There are many benefits to resolving medical malpractice lawsuits through mediation. However, barriers put up by doctors, hospitals, and their lawyers will often stand in the way of effective mediation.
Mediation has been found to reduce the costs of litigation. It also increases the likelihood of closure for plaintiffs and ensures that procedures in hospitals are changed to prevent a recurrence of the error at issue in the lawsuit.
Mediation is where an impartial third party helps both parties in a dispute to negotiate and hopefully reach a mutually acceptable resolution. Either party can refuse to settle and return to litigation. However, mediation sessions are confidential and anything discussed is inadmissible if the case goes to court.
There are several reason to attempt mediation in medical malpractice cases, including:
- The outcome is under the control of the parties,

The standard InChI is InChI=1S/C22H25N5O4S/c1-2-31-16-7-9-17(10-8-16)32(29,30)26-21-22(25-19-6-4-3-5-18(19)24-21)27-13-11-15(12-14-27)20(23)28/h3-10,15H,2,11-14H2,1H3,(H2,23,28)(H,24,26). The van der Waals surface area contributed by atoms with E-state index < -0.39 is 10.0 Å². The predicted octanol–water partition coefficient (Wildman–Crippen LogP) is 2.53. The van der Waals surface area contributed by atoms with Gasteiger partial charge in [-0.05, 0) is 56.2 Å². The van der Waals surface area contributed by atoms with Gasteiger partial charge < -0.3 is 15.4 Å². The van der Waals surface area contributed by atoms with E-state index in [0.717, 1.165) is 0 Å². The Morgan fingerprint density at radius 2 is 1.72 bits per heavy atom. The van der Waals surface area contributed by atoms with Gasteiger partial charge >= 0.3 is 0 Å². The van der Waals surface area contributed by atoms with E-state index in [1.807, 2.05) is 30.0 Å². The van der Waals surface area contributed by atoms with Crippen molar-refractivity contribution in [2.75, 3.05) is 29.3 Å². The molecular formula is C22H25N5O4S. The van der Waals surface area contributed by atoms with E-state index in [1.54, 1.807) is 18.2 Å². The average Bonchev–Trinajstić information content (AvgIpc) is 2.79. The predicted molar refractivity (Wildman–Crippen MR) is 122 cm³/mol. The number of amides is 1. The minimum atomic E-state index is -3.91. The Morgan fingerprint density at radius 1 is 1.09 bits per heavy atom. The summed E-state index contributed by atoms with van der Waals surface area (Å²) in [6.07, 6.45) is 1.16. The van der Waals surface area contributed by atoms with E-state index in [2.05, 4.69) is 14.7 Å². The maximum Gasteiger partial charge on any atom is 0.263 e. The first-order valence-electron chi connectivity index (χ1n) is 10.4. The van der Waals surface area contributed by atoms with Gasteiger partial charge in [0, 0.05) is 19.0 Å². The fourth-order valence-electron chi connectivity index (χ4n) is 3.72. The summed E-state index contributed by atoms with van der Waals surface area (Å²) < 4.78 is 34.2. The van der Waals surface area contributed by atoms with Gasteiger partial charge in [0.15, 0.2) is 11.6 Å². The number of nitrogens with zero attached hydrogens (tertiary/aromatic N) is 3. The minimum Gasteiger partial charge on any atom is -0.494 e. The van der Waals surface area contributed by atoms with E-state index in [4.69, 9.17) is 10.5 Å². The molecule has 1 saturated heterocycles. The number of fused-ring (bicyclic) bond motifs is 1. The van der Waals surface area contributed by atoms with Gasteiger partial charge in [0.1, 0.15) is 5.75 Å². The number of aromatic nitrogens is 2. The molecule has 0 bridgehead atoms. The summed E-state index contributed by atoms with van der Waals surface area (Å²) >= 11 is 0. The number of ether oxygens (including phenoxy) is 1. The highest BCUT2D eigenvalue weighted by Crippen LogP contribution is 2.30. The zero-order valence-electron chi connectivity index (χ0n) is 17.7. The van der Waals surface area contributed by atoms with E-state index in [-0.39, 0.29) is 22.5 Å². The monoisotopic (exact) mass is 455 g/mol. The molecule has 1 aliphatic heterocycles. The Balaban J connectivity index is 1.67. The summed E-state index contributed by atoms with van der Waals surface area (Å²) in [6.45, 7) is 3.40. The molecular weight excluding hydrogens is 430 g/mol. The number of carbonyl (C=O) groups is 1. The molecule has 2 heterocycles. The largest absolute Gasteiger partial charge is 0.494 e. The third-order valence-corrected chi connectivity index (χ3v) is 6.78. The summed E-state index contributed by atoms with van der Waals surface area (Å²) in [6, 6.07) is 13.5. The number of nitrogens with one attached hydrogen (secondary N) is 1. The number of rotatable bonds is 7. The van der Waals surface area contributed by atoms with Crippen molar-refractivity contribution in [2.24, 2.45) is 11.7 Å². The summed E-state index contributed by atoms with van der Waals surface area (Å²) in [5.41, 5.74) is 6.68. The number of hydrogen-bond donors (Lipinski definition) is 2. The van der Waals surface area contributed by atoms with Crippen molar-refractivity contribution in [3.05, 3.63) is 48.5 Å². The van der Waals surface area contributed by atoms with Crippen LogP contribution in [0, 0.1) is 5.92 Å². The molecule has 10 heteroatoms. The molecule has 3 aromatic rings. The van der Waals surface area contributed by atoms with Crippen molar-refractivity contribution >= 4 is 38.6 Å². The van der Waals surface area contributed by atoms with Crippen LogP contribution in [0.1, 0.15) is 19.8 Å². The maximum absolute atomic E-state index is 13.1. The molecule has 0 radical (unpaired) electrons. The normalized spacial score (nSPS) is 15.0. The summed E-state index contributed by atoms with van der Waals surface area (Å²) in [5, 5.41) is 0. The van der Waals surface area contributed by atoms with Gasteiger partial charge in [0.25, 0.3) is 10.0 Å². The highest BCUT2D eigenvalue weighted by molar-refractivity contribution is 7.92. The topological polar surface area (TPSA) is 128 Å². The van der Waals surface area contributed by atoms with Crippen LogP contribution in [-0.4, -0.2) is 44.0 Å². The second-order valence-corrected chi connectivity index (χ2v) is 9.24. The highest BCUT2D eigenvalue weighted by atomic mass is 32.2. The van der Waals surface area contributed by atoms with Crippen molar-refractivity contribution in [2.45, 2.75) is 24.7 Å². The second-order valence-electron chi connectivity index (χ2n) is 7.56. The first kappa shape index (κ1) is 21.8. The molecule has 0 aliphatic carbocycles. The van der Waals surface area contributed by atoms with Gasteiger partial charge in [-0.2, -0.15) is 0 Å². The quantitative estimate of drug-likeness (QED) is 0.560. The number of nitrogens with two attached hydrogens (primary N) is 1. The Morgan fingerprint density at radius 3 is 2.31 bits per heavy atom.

- Plaintiffs may receive payment sooner than through litigation,
- Defendants do not need to pay outside lawyers to try the case,
- Medical staff does not have to prepare for discovery and a trial, and
- Medication may create enough momentum to lead to settling the case.
Unfortunately, mediation rarely occurs. There are many challenges remaining for mediation to gain more acceptance. Medical leaders, hospital administrators, and malpractice insurers are suspicious of the tort system, preventing them from approaching medical errors and adverse events as opportunities to learn. As a result, lawyers who embrace mediation and the opportunity it provides to solve problems, show compassion, and improve care, are rarely retained.
Additionally, doctors rarely take part in mediation. This is a missed opportunity as plaintiffs may be even more satisfied with the mediation process if their physician demonstrated respect and caring simply by attending. The mediation could be an opportunity for patients to heal, understand, forgive, and repair the broken relationships.
In most cases, it has been found that patients want an apology from their doctor for the medical error, and that many doctors want to give the apology. However, due to fear of legal liability, the doctor and their lawyers refrain from giving the apology.
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